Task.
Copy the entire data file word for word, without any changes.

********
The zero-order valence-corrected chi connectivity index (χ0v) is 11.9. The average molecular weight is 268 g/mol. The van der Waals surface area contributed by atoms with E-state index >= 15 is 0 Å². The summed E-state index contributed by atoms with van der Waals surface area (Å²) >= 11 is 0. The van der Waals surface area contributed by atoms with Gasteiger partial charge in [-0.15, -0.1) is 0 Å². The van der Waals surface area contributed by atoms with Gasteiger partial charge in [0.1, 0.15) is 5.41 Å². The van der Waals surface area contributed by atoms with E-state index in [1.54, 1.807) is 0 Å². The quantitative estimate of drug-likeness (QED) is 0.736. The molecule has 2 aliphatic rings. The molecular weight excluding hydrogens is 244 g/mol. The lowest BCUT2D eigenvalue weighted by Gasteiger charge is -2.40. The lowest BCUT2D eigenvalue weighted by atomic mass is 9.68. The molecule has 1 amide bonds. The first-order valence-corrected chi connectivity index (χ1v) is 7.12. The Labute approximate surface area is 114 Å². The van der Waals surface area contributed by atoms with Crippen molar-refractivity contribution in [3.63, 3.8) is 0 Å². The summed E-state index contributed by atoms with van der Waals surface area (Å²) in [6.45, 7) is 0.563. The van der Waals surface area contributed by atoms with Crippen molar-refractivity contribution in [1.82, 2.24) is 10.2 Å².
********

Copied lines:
The zero-order valence-corrected chi connectivity index (χ0v) is 11.9. The average molecular weight is 268 g/mol. The van der Waals surface area contributed by atoms with E-state index >= 15 is 0 Å². The summed E-state index contributed by atoms with van der Waals surface area (Å²) >= 11 is 0. The van der Waals surface area contributed by atoms with Gasteiger partial charge in [-0.15, -0.1) is 0 Å². The van der Waals surface area contributed by atoms with Gasteiger partial charge in [0.1, 0.15) is 5.41 Å². The van der Waals surface area contributed by atoms with E-state index in [1.54, 1.807) is 0 Å². The quantitative estimate of drug-likeness (QED) is 0.736. The molecule has 2 aliphatic rings. The molecular weight excluding hydrogens is 244 g/mol. The lowest BCUT2D eigenvalue weighted by Gasteiger charge is -2.40. The lowest BCUT2D eigenvalue weighted by atomic mass is 9.68. The molecule has 1 amide bonds. The first-order valence-corrected chi connectivity index (χ1v) is 7.12. The Labute approximate surface area is 114 Å². The van der Waals surface area contributed by atoms with Crippen molar-refractivity contribution in [3.63, 3.8) is 0 Å². The summed E-state index contributed by atoms with van der Waals surface area (Å²) in [6.45, 7) is 0.563. The van der Waals surface area contributed by atoms with Crippen molar-refractivity contribution in [1.82, 2.24) is 10.2 Å².